Because the winner was the owner and not the driver, the first woman in history to win at the Olympics in any event was Cynisca, the daughter of King Archidamus of Sparta, who won the chariot race not once, but twice.

What were Ancient Greek tents made of?

Olympia turned into a tent city during the Sacred Games. People came from all over Greece and there was no permanent accommodation, so each city was allocated its own space and hundreds of tents sprang up. One can only imagine what the place looked like after thousands of men trampled the ground for a week. I'm thinking something like Glastonbury during the festival.

Okay, now what were the tents made of? It's a minor detail, but this is the sort of thing I have to get right. This turned into a mercifully quick piece of book research. Probably half of you already know the answer, but I didn't and I can't resist telling.

The obvious answer is canvas, but did the Greeks have canvas?

The answer is yes. In fact, according to the Shorter OED, our word canvas derives from the name of the material the Greeks used to make it: κάνναβις. Let me help you with that word. The kappa at the front is an English k of course, but often written as a Roman c. The two v-like letters in the middle are actually nu and have an n sound. The squiggle at the end is an s. Which gives us the English word: cannabis. Not only is the English cannabis precisely a Greek word, but canvas was made from hemp.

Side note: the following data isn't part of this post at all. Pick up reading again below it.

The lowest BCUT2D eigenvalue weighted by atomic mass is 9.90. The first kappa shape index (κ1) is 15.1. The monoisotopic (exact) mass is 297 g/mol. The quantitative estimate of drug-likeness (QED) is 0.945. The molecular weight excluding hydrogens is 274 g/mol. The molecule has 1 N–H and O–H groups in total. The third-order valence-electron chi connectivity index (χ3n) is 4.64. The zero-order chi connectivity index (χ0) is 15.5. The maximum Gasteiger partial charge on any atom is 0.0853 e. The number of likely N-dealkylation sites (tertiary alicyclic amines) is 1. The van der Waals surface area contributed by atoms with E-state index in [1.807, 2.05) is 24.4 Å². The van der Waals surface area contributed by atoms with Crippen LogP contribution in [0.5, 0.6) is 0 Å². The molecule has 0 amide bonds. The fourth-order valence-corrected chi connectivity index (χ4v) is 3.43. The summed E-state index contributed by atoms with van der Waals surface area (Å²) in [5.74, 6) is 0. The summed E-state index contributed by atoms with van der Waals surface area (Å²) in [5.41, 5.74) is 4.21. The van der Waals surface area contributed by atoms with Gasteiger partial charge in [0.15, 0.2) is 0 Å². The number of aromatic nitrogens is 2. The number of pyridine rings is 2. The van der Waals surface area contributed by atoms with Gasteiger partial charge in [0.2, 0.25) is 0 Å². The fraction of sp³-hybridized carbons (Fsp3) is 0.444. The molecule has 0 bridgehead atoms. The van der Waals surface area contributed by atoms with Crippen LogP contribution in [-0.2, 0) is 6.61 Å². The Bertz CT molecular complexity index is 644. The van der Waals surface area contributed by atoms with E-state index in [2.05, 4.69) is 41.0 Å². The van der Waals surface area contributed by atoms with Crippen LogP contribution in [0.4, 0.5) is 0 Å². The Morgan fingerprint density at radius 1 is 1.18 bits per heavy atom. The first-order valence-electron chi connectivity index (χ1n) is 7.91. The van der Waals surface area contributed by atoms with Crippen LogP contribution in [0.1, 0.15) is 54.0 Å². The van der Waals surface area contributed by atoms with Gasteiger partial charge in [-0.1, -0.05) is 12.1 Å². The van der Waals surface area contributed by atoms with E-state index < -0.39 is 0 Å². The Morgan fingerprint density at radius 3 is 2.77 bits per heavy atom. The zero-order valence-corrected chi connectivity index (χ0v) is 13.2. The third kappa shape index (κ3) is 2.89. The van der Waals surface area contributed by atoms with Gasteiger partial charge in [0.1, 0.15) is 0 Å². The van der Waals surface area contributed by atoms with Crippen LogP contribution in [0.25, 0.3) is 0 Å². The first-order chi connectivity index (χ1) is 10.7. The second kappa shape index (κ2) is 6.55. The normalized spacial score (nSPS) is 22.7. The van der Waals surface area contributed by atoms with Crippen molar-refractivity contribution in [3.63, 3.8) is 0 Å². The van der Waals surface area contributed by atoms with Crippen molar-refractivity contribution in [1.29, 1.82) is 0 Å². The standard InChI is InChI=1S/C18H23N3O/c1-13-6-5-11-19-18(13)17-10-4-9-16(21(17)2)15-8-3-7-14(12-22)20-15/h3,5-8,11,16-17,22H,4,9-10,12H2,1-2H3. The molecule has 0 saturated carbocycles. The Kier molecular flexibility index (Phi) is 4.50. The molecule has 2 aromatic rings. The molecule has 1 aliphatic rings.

Canvas and cannabis are cognate. Now that I know it, it's obvious, but I never would have guessed.

The pankration

It's a little known fact that the Greeks had a martial art: the pankration.

In fact there were three. Boxing and wrestling are well known to this day, but they were child's play compared to the pankration.

I don't suggest you try playing this at home kids, but here are the complete rules for a pankration contest:

1. No biting.
2. No gouging eyes.
3. You can surrender by raising your arm.
4. If you're unconscious or dead, you lose.

Notice there are no rules against breaking bones, grabbing and twisting where it hurts most, or using choke holds. Two referees circled the contestants with sticks or short whips and beat anyone who broke even these simple rules. In the picture you can see the referees to the outside, one wielding a whip; the contestant on the ground has raised his arm in defeat.

There is a modern martial art movement which calls itself pankration, but needless to say they don't fight according to the ancient rules. It would be grossly illegal!